Trials where policies and procedures are not yet in place

  • Sponsors, investigators and IRBs should implement policy and procedures or revise existing ones to describe what will be done to protect subjects and to manage study conduct in the light of COVID-19 control measures. This should cover all aspects of the trial.  Protocol amendments may be required.

Clinical study report

  • The report should note all measures implemented as a result of COVID-19 control measures.
  • A listing of all participants affected with subject ID number and site with a description of the altered situation.
  • Analyses and discussions should address the implemented contingency measures in the safety and efficacy sections.

Comments: All of this is very reasonable and understandable.  FDA is indicating it will be flexible and that changes to trials will be necessary and will alter analyses and conclusions.  How FDA will respond at NDA approval time regarding “weakened” studies remains to be seen.

Clinical Trials MHRA

On its blog, the MHRA on March 3, 2020 gave its advice.  It noted initially, similar to FDA above, that changes will be necessary due to Corona.  See:    https://mhrainspectorate.blog.gov.uk/2020/03/12/advice-for-management-of-clinical-trials-in-relation-to-coronavirus/ .   They note:

  • There will be an increase in protocol deviations; please ensure they are well documented, to enable appropriate evaluation for the trial.
  • An increase in protocol deviations in relation to Coronavirus will not constitute a serious breach, therefore there is no need to report this unless of course patients are being put at risk.
  • Alternate mechanisms of monitoring and oversight will likely be required such as phone calls, video calls to ensure subject well-being. MHRA advises a brief risk assessment and documentation of the impact of this, with consideration of prioritization of critical activities such as safety reporting. Remote monitoring can be considered; however, this should not place an extra burden on trial sites, and subjects must consent to any sharing of their personal information outside the trial site.
  • Prospective protocol waivers remain unacceptable. Do not omit eligibility requirements (inclusion and exclusion). Patient safety remains the priority.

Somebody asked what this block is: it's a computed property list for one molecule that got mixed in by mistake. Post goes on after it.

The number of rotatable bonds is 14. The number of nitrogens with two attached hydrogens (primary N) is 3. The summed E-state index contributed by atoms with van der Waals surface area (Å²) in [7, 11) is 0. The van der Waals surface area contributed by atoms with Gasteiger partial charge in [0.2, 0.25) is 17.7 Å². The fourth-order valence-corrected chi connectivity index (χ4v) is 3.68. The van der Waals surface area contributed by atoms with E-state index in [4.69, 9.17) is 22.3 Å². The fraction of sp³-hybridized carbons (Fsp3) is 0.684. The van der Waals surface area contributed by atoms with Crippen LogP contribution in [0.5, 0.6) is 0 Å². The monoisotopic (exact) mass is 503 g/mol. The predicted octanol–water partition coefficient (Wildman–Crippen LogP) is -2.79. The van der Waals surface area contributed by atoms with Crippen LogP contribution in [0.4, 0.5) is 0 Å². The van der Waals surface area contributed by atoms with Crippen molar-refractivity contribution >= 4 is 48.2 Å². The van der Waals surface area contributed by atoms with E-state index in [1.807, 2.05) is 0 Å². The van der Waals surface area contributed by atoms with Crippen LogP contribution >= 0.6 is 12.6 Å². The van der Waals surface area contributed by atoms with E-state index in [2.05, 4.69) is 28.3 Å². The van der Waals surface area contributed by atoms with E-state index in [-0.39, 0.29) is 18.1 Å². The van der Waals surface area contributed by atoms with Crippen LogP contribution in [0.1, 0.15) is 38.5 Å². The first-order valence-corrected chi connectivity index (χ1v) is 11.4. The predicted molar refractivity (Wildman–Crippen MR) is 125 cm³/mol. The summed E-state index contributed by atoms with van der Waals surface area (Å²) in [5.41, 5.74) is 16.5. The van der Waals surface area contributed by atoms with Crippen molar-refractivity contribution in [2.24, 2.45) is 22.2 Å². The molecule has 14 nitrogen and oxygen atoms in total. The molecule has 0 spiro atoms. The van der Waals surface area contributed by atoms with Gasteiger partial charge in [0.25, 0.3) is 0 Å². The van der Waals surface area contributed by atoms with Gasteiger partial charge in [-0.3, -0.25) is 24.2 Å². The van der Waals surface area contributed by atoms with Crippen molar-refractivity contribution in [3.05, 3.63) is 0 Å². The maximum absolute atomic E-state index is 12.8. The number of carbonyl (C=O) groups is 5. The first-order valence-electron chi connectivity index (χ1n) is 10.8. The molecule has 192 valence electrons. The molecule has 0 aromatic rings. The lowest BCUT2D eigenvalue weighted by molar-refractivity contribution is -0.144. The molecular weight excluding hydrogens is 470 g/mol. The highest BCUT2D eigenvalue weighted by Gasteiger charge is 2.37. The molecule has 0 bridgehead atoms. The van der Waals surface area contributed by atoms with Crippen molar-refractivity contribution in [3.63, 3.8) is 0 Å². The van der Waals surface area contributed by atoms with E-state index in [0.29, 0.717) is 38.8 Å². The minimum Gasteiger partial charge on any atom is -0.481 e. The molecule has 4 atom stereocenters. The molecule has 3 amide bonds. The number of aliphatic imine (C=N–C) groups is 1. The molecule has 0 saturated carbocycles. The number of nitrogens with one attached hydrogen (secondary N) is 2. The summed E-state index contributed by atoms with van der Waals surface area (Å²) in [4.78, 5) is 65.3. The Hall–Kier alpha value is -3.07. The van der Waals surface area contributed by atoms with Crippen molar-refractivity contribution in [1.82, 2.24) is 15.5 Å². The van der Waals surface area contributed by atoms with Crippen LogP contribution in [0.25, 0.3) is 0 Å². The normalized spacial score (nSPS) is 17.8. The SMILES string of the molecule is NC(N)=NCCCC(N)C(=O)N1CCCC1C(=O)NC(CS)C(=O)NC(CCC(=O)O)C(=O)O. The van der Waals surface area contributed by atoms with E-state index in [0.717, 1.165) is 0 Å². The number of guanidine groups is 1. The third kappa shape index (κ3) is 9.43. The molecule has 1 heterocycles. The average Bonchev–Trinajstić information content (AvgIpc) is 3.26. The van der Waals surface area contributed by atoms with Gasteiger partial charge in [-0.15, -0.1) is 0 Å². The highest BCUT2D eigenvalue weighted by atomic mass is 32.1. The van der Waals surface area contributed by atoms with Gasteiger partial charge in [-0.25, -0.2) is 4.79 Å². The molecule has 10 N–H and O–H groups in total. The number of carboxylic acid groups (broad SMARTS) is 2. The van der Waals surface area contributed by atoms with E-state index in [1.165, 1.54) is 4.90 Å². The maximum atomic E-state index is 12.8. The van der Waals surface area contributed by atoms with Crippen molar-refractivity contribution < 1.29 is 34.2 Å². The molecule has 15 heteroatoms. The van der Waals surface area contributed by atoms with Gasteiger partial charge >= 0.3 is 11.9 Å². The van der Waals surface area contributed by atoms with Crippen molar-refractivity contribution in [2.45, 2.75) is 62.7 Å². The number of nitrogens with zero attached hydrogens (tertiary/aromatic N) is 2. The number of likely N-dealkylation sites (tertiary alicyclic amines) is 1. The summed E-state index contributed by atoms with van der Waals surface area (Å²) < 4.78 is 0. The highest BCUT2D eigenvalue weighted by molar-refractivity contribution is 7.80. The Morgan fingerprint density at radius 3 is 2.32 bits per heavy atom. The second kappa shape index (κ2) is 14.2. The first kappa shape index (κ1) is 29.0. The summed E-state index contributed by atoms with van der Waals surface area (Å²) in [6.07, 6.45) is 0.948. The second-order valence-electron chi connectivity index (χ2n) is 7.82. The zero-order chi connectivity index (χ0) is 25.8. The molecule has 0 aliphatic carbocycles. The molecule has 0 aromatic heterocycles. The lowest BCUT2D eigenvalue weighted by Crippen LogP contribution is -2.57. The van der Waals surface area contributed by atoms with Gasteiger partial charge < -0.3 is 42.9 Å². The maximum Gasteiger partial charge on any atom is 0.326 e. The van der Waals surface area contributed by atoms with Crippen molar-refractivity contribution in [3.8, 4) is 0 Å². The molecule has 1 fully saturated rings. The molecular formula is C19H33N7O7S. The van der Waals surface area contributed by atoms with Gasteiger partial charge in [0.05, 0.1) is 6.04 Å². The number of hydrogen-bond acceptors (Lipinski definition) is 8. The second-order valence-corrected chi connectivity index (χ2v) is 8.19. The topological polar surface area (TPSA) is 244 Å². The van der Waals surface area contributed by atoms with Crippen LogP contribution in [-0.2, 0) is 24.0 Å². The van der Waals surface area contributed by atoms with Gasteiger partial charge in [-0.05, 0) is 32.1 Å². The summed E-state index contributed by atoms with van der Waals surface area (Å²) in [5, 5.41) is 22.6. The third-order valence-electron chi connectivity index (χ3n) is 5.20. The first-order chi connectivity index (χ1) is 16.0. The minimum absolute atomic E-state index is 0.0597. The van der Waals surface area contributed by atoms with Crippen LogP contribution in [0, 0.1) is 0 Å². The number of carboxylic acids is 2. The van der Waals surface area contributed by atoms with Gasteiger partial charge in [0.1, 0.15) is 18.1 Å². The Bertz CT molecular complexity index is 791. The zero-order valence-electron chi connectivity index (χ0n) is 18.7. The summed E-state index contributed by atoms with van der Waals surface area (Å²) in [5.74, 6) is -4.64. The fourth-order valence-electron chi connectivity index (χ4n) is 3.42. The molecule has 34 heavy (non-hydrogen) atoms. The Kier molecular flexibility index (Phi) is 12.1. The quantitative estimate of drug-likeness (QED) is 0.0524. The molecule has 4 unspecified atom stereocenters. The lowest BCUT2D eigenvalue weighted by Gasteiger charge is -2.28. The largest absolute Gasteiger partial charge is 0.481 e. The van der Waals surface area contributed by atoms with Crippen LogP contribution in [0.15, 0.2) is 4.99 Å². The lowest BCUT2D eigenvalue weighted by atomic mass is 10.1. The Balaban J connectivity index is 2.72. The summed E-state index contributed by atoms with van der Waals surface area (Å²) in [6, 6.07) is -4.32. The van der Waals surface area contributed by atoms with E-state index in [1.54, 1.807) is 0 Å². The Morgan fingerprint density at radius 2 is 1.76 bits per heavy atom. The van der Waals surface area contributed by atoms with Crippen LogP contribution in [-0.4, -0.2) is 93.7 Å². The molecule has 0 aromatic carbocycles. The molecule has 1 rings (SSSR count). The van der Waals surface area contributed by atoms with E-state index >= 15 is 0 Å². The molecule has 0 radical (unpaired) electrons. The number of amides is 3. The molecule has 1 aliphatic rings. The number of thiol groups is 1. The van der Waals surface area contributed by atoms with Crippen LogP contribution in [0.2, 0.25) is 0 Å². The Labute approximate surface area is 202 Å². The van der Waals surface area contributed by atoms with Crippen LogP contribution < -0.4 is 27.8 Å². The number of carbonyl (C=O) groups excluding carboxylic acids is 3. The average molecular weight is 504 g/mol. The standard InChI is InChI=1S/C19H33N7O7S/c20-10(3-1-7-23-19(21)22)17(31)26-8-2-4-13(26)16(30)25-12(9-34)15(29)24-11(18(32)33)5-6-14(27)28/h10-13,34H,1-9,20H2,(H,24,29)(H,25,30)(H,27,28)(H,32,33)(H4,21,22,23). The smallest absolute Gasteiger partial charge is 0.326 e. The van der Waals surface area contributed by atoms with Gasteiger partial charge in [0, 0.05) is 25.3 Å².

• If the safety of a trial subject is at risk because they cannot complete key evaluations or adhere to critical mitigation steps, then consideration to discontinuing that subject must be discussed. This may apply to the whole trial in some cases.  Use of Urgent Safety Measures or temporarily stopping a trial or trial recruitment may be the way to proceed.
  • Most temporary halts need not be submitted to the MHRA but this will be addressed in a further guidance by MHRA.
  • Sponsors should consider the risk/benefit of conducting trials in medicines that act as immunosuppressants, for example in early phase healthy volunteer trials, where there is no therapeutic benefit to the volunteer, but taking part in the trials does pose a risk of infection.
  • If processes require wet-ink signatures, consider alternative methods of demonstrating approvals, such as email confirmation. Inspectors will take a pragmatic approach to this, but you may want to consider an SOP deviation to cover this in the interim.

Comments: This is quite similar to FDA’s requirements.  Pragmatism on everyone’s part is either clearly stated or implied.  The goal is to preserve the integrity at the study where possible but the subjects’ health is paramount and must not be risked to maintain the trial.

Obviously, lots of judgment calls here.  Hopefully one has good rapport and relationships with the agencies, IRBs and investigators.  Be transparent, keep everyone informed. Document everything.  Repeat: Document everything. Protect the subjects.  Repeat: Protect the subjects.

REMS

FDA released a guidance on REMS  and Corona.  See: https://www.fda.gov/media/136317/download

FDA notes that “For a limited number of drugs that are subject to a REMS with ETASU, the REMS requires laboratory testing (e.g., liver enzyme testing) or imaging studies (e.g., magnetic resonance imaging).”

FDA recognizes that getting these tests done may not be possible if patients are sequestered or at risk by going to labs or imaging facilities.

For these situations, health care prescribers and dispensers “should consider whether there are compelling reasons not to complete these tests or studies during the PHE, and use their best medical judgment in weighing the benefits and risks of continuing treatment in the absence of laboratory testing and imaging studies. Health care providers should also communicate with their patients regarding these judgments, including the risks associated with it.”

Comments: Here too the FDA is indicating there is flexibility.  Sponsors and prescribers, dispensers and patients should consult and come to reasonable agreements on how each situation or even each patient should be handled.  Everything should be well documented and it is advisable to periodically let FDA know what is being done.

Overall Comments

Obviously, lots of judgment calls here.  Hopefully one has good rapport and relationships with the agencies, IRBs and investigators.  Be transparent, keep everyone informed. Document everything.  Repeat: Document everything. Protect the subjects.  Repeat: Protect the subjects.